Tulsa Court Appointed Special Advocates (CASA) is a nonprofit organization that trains volunteers to advocate for abused and neglected children in the court system.
Tulsa CASA, as authorized by Oklahoma law, is organized to speak for the best interest of abused and neglected children in court. We promote and support volunteer representation for children in an effort to provide each child a safe, permanent, nurturing home.
CASA was developed in 1977 by David Soukup, then a juvenile court judge in Seattle. In a 1995 Los Angeles Times interview, Soukup remembers: “I was consumed by the fact that I didn’t have enough information about each child, and I just didn’t know if I had done the very best job I could.” He believed trained volunteers could amplify children’s voices and provide the insight necessary for judges to make the best possible decisions. Today, there are over 93,000 volunteers at 950 CASA programs across the United States. Oklahoma currently has 22 CASA programs, serving children in 61 of the 77 counties in Oklahoma.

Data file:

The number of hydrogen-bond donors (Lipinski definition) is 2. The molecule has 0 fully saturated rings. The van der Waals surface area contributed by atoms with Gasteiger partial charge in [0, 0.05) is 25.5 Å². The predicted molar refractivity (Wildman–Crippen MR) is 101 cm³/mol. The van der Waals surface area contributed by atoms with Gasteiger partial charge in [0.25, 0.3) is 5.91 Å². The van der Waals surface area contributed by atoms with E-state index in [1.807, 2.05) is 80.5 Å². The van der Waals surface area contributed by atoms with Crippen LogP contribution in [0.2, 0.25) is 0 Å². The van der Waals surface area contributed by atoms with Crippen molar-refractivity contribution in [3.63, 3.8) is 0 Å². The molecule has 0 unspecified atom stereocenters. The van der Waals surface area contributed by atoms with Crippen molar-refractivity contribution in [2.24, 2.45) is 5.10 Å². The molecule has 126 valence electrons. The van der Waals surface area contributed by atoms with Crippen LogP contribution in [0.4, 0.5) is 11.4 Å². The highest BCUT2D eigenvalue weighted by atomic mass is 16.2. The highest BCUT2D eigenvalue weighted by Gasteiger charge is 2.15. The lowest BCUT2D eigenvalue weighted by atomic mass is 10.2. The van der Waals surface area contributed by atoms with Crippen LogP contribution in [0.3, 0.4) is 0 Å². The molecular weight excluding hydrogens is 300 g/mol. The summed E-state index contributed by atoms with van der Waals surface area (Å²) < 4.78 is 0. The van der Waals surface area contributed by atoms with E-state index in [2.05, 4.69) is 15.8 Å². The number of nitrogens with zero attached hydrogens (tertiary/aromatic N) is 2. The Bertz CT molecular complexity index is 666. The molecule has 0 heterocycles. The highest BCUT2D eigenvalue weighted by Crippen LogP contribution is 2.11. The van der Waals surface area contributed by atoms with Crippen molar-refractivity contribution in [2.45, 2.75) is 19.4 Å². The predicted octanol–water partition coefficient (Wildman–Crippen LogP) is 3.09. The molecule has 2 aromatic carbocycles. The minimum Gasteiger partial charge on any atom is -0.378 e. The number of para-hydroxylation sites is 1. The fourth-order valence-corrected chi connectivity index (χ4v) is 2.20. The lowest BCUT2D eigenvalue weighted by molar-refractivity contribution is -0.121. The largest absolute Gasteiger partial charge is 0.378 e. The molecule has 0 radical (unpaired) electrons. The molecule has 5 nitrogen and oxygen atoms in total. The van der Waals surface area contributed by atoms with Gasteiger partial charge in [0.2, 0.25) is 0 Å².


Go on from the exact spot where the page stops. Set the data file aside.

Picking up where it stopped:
Tulsa CASA was originally sponsored by the Tulsa section of the National Council of Jewish Women as part of that organization’s commitment to youth and community service. Today, Tulsa CASA is a 501(c)(3) nonprofit organization and a member agency of Tulsa Area United Way.
HOW WE WORK WITH THE JUVENILE COURT
The Juvenile Division of the Tulsa County District Court focuses on cases that involve minors (children under the age of 18). A Juvenile Deprived case involves abuse and/or neglect of a minor. Due to the large number of children the Juvenile Court serves, it’s difficult for parties to a case to have direct contact with a child. CASA volunteers are assigned to directly interact with children and make recommendations to the court in the child’s best interest.